Search/Use Tip:

For works in the bibliography published earlier than 1923, try copying and pasting the title into your favorite search engine. As a result of a number of library digitization projects, many notable books published prior to 1923 are now available full text on the Internet. For an example, see:

Johnston, William A. History Up To Date: A Concise Account of the War of 1898 between the United States and Spain, Its Causes and the Treaty of Paris. New York: A. S. Barnes, 1899. 258 pp., which can be downloaded from Google Books at http://books.google.com/books/about/History_up_to_date.html?id=SvY6Cq8AIYwC.

For works still under copyright protection (usually, but not always, since 1923), try your local library. If they don’t have a volume, they may be able to get it for your through interlibrary loan.

Long passage to Korea : Black sailors and the integration of the U.S. Navy

Long passage to Korea : Black sailors and the integration of the U.S. Navy / Bernard C. Nalty.
(Paper: http://www.worldcat.org/oclc/51652982)
(Online: http://catalog.hathitrust.org/api/volumes/oclc/51652982.html)

Representative questions that can be answered with this resource:

  • When did the US Marines first ban African-American enlistees? When were they allowed to serve?
  • When were free African Americans allowed to enlist in the US Navy?
  • What were the expected assignments for African-Americans between the 1890s and World War II?
  • Who were some African-American naval heroes throughout the years?


This work documents the service of African-Americans in the US Navy from the time of the Revolution through the Korean War. It also covers the post World War II efforts to fully integrate them into Navy, ending policies of racial discrimination.The work contains a list of sources at the end. It also features sidebars and many photographs.

This book will be very helpful to writers of historical novels that feature African Americans. Having them as general sailors would be accurate up to the 1890s and after 1942, in between they would be stuck as stewards and mess attendants. Unless you were writing an alternate history.

Naval History and Heritage Command

Naval History and Heritage Command –

Live – http://www.history.navy.mil/

2014 Internet Archive version – https://web.archive.org/web/20141216073338/http://www.history.navy.mil/

UPDATE 1/29/2015 – This website had a major reorganization in December 2014. The description below refers to the 2014 Internet Archive version. A write up of the live site, described as a work in progress, is planned for later in 2015.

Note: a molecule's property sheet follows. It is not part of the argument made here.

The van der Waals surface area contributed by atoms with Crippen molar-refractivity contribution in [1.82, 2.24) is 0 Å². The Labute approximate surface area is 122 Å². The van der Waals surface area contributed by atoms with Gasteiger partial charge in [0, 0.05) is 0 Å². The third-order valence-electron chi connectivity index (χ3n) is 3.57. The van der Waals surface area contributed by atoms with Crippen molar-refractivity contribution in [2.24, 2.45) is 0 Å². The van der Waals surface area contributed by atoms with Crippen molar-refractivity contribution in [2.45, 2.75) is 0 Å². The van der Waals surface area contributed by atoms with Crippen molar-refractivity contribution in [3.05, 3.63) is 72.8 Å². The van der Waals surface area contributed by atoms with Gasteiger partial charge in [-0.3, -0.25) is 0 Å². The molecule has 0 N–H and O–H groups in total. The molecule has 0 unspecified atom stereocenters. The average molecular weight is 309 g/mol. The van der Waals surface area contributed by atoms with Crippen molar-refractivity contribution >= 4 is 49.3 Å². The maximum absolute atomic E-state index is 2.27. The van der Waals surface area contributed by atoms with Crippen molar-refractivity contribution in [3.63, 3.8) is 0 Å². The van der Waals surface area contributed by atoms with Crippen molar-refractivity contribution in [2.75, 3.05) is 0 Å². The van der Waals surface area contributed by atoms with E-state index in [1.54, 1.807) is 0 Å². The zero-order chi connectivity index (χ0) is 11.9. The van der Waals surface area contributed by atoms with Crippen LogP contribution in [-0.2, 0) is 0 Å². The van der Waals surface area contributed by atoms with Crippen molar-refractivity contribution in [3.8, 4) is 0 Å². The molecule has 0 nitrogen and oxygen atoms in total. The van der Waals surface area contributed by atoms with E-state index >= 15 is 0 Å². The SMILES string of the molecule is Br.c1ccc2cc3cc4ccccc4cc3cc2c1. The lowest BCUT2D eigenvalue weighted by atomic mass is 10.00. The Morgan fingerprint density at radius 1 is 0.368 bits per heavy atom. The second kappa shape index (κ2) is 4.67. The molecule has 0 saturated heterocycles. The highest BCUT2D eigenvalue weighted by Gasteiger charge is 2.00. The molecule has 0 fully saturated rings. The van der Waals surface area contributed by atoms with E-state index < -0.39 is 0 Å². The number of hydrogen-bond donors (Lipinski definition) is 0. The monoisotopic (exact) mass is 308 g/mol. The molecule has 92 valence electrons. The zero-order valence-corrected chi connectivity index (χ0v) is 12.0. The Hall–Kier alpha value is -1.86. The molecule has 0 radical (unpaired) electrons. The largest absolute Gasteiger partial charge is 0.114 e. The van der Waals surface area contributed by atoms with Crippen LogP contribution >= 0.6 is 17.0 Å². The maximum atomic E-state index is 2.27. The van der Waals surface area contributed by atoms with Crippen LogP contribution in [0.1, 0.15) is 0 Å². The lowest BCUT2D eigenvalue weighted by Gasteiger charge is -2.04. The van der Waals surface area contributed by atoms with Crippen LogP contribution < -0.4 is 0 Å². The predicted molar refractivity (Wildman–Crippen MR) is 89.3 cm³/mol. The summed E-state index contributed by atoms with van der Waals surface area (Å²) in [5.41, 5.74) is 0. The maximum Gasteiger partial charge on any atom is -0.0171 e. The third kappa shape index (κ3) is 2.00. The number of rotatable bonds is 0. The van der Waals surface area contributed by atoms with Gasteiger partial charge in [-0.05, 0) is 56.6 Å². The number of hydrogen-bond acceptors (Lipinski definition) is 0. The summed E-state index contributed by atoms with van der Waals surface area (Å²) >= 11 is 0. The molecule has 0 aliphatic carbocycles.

Representative questions that can be answered with this resource:

  • What was the Navy’s involvement with nuclear weapons testing?
  • How can I get a log for a Navy ship?
  • Why were there aircraft carriers in the Great Lakes?


The front page of this site has a number of articles of current interest. For example in August 2012, the front page featured an article on Naval Olympians. For writers, the most important section of this site will be the “Resources and Research” tab. This section links to a dozen plus topics, including:

Biographies – One to two page biographies of notable naval figures.

Block 39 Resources – Set of illustrated postcards on naval history topics aimed at Chief Petter Officer (CPO) evaluation. (Only about half of these work in the Internet Archive version)

Deck Logs – Procedures on obtaining ship deck logs. Includes explanation of what is and is not included in ship logs.

Diversity – Information on African Americans, Asians & Pacific Islanders, Hispanic Americans, Native Americans and women serving in the US Navy. Also includes information on current diversity efforts.

Photography – From the website, “The Online Library of Selected Images is a readily accessible picture index to some of the Photographic Section’s images. The Online Library contains thousands of interesting photographs on a variety of Naval and Maritime subjects. New images are added continuously.” The photography section also includes information on conducting an in person research visit.